I would like to know what the rules are for selling gum paste flowers from my apartment in WI. As they dry like porcilin, and are not eaten, I am not sure if they fall into an edible item but would rather be safe than sorry. I am intending to lable them with “not intended for consumption” along with all the ingredients used in making them so it is clear that they are safe to be placed on cakes. That is if the law allows for the sale of them to begin with.

    I’m not sure, in this case. If they are intended for consumption, then I know they can’t be homemade, but since you’re just producing inedible decorations, there may be fewer requirements. I’m unfamiliar with the requirements for selling items intended to be placed on food, and I recommend you contact your health dept.

    Fresh, uncut herbs (and other produce) should be fine, but I don’t think you can sell home-dried herbs, since that requires processing. Sometimes ag depts are very lenient for dried herbs, but I don’t know if that’s true for Wisconsin or your area… you should check with your ag dept about this.

When selling canned foods at a farmer’s market, does it have to be your own produce? I go cherry picking for example and create pie fillings. Can I sell these since it is not my produce or does it need to come directly from my farm?

What if I “give away” my baked goods? I’m thinking of doing something like having people buy a can of pop or bottle of water at $4-5 and getting the option to take a dozen homemade cookies for “free”. Or is this work around accounted for?

    I’ve heard of this kind of hack a number of times. It’s a classic technique used by school kids who “sell plates” to fundraise, and then those plates just so happen to have brownies on them. The health dept usually turns a blind eye to something like that.

    However, most states actually specify that food can’t even be given away unless it’s for a charitable cause. It would not be okay for a hotel to promote their business with homemade cookies, and it wouldn’t be okay to promote your drink business that way either.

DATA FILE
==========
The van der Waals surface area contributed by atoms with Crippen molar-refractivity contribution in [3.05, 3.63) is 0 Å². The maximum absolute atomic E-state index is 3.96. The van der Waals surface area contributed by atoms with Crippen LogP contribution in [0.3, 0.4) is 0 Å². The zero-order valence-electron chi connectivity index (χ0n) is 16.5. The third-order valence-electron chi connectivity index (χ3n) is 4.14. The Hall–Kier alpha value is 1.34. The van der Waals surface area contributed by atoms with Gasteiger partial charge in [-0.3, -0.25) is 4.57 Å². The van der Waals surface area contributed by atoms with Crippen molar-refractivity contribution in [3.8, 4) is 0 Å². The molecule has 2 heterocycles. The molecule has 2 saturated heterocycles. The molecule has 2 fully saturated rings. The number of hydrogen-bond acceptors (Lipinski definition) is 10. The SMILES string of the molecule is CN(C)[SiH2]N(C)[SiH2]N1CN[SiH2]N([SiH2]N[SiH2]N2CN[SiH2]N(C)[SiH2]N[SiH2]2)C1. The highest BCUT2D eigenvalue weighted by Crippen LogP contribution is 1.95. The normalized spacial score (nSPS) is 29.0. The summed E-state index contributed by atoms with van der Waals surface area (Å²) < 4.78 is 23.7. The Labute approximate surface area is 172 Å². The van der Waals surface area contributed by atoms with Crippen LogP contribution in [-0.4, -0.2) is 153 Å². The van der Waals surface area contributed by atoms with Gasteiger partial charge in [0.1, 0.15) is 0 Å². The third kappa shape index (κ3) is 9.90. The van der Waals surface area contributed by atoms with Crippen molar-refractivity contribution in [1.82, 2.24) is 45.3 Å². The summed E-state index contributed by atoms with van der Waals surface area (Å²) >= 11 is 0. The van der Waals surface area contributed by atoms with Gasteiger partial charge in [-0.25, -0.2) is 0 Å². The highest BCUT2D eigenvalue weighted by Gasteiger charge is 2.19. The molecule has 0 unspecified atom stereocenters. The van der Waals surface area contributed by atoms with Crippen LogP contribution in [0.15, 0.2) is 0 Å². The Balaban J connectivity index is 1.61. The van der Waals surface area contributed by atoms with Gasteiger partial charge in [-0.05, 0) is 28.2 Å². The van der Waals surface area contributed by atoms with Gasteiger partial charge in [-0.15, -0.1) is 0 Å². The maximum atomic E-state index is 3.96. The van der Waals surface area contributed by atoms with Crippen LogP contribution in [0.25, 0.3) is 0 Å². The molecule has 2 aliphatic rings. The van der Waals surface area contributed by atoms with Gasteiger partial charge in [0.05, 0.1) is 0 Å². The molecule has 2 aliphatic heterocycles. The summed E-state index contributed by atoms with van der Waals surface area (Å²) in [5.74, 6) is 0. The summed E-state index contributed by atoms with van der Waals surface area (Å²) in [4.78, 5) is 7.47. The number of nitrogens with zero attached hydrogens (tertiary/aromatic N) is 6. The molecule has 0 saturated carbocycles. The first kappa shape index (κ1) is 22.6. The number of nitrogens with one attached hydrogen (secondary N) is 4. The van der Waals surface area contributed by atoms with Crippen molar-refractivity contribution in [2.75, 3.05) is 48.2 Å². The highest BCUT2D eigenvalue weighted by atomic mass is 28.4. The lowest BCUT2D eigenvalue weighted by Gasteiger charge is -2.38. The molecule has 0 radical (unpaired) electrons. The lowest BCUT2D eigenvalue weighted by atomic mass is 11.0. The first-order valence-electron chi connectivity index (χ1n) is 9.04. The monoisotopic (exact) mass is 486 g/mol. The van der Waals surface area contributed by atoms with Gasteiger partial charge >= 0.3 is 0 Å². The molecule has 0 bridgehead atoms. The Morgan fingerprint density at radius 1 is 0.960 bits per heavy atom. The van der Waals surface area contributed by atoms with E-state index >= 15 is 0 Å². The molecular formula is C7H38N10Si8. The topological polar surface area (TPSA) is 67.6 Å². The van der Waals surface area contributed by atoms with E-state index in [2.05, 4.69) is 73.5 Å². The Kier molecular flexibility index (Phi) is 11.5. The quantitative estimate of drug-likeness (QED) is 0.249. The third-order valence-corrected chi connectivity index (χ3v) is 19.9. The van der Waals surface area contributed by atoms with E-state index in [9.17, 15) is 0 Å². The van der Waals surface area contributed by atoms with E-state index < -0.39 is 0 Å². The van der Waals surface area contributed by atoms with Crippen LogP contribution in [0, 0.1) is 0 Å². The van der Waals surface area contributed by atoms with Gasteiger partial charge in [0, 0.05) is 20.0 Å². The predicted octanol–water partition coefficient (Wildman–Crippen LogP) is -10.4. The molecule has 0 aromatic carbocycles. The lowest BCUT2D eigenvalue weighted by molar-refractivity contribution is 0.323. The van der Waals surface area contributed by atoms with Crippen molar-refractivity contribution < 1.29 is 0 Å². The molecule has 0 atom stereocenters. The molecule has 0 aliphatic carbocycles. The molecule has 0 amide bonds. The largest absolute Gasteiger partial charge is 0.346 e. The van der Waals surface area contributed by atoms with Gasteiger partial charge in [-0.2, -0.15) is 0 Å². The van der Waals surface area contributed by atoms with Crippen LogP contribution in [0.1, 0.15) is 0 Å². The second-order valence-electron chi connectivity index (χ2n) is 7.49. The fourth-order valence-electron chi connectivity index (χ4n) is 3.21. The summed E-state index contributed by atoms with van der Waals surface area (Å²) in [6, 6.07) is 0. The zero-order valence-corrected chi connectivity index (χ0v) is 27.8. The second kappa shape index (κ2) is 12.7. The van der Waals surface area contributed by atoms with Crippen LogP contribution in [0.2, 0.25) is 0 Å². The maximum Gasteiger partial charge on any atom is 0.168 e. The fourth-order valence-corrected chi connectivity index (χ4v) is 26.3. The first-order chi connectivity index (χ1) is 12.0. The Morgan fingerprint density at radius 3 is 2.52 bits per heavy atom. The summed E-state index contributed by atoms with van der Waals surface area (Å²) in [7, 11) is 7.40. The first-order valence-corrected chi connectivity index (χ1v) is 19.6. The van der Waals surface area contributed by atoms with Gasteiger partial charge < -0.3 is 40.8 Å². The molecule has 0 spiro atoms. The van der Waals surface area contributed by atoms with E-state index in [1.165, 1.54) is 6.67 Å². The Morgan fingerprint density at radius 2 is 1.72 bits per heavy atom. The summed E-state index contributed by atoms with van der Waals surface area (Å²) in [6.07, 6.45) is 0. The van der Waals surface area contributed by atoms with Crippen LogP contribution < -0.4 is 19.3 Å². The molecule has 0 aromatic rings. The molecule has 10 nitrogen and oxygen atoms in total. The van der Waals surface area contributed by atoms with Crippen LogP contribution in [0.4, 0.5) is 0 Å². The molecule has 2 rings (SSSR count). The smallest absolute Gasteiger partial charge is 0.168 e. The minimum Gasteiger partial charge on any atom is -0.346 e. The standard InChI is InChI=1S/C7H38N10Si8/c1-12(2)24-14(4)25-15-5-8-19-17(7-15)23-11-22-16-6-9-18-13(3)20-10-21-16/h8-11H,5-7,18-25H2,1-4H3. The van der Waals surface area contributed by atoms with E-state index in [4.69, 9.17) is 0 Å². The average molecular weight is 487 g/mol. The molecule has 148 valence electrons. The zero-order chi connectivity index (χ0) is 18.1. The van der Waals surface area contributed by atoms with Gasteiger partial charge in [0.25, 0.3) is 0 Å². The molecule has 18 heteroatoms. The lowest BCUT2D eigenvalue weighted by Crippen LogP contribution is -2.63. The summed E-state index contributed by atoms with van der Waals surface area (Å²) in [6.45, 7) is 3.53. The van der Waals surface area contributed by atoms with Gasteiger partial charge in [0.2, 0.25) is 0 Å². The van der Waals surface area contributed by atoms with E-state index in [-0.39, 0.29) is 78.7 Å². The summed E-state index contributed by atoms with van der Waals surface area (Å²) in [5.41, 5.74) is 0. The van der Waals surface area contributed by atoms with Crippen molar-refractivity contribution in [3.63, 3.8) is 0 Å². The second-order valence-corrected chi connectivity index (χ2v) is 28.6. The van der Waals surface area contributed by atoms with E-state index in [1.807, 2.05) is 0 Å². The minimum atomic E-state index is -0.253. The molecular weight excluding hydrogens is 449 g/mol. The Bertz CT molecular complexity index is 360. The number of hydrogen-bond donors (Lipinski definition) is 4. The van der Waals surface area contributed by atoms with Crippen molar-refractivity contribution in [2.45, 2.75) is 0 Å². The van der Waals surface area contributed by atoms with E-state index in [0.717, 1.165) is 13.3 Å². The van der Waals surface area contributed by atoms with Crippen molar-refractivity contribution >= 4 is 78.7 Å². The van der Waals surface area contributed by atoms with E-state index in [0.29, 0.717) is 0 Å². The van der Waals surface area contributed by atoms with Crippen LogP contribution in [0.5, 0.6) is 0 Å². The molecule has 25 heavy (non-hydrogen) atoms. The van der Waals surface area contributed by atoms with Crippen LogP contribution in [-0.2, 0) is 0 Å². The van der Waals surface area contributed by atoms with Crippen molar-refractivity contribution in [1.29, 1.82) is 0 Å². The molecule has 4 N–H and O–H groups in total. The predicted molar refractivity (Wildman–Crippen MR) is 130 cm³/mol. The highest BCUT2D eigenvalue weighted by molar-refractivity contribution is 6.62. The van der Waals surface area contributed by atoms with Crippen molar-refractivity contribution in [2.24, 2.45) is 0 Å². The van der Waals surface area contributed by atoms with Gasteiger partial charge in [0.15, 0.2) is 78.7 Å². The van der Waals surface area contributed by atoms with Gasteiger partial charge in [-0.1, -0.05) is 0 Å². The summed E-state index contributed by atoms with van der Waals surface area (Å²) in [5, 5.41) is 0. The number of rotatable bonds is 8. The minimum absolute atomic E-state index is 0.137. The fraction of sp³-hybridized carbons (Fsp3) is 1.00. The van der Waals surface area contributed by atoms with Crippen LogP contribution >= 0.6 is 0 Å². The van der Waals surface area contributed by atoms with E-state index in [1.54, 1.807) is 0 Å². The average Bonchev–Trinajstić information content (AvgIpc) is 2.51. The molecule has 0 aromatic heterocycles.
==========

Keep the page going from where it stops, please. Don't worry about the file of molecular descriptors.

I don’t know if the workaround is fully accounted for, but ultimately, in my mind, it comes down to motive: are you trying to sell drinks or cookies? If you’re trying to sell drinks, then you shouldn’t need the cookies. And if you’re trying to sell homemade cookies, please realize that there are laws in-place that prohibit that activity. You might not agree with the law, but that doesn’t change the law, right?

I have baked several Wedding cakes for friends & family. My grandson is getting married & wants me to bake his cake, but the place where he is getting married & holding the reception says it has to be a licensed baker. How to I obtain this?

    There might be an exemption for baked items that are donated, rather than being sold. You should call your ag or health dept to confirm that the venue really does need you to be licensed.

    The problem is that a food establishment cannot offer homemade items, though many food establishments are probably willing to overlook that. To get officially licensed, you will need to produce the item in a commercial kitchen and get a license from your health dept. It’s actually a fairly complicated and expensive process, where you go through training and specify your production processes and plans. This process is intended for food businesses.

    Since you are not setting up a business or selling your cake, you might ask the venue if it would be sufficient to simply make your cake in a commercial kitchen (probably by renting it), without needing to become officially licensed with the health dept. You might even be able to use their commercial kitchen, assuming they have one.

Is it illegal to serve a wedding cake prepared by a bakery without some kind of permit?…How do I obtain a permit if one is necessary?

    Are you serving the cake as a form of catering business? If you’re making money on it, then I think you need to have a permit from the health dept, but I’m not really sure.